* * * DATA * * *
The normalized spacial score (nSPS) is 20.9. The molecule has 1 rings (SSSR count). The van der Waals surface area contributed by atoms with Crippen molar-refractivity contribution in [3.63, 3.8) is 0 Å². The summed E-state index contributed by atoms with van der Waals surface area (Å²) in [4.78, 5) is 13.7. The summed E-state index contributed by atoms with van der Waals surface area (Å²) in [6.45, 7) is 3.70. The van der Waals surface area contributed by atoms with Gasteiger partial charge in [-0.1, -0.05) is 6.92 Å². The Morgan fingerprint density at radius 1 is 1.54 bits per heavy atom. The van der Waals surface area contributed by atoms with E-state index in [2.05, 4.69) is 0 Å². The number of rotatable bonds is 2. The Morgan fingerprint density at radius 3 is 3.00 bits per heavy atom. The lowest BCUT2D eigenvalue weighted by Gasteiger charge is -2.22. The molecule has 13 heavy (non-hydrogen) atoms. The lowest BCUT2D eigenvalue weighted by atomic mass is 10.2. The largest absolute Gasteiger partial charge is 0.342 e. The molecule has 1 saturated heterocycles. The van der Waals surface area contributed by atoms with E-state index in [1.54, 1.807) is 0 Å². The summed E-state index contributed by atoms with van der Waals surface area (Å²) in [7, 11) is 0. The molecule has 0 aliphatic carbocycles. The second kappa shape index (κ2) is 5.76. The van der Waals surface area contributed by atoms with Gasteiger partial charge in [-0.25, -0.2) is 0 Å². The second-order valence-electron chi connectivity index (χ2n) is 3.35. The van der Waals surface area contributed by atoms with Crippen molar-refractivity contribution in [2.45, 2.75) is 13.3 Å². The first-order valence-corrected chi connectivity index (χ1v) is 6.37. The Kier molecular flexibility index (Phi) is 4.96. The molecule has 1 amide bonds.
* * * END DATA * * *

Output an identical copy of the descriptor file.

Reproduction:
The normalized spacial score (nSPS) is 20.9. The molecule has 1 rings (SSSR count). The van der Waals surface area contributed by atoms with Crippen molar-refractivity contribution in [3.63, 3.8) is 0 Å². The summed E-state index contributed by atoms with van der Waals surface area (Å²) in [4.78, 5) is 13.7. The summed E-state index contributed by atoms with van der Waals surface area (Å²) in [6.45, 7) is 3.70. The van der Waals surface area contributed by atoms with Gasteiger partial charge in [-0.1, -0.05) is 6.92 Å². The Morgan fingerprint density at radius 1 is 1.54 bits per heavy atom. The van der Waals surface area contributed by atoms with E-state index in [2.05, 4.69) is 0 Å². The number of rotatable bonds is 2. The Morgan fingerprint density at radius 3 is 3.00 bits per heavy atom. The lowest BCUT2D eigenvalue weighted by Gasteiger charge is -2.22. The molecule has 13 heavy (non-hydrogen) atoms. The lowest BCUT2D eigenvalue weighted by atomic mass is 10.2. The largest absolute Gasteiger partial charge is 0.342 e. The molecule has 1 saturated heterocycles. The van der Waals surface area contributed by atoms with E-state index in [1.54, 1.807) is 0 Å². The summed E-state index contributed by atoms with van der Waals surface area (Å²) in [7, 11) is 0. The molecule has 0 aliphatic carbocycles. The second kappa shape index (κ2) is 5.76. The van der Waals surface area contributed by atoms with Gasteiger partial charge in [-0.25, -0.2) is 0 Å². The second-order valence-electron chi connectivity index (χ2n) is 3.35. The van der Waals surface area contributed by atoms with Crippen molar-refractivity contribution in [2.45, 2.75) is 13.3 Å². The first-order valence-corrected chi connectivity index (χ1v) is 6.37. The Kier molecular flexibility index (Phi) is 4.96. The molecule has 1 amide bonds.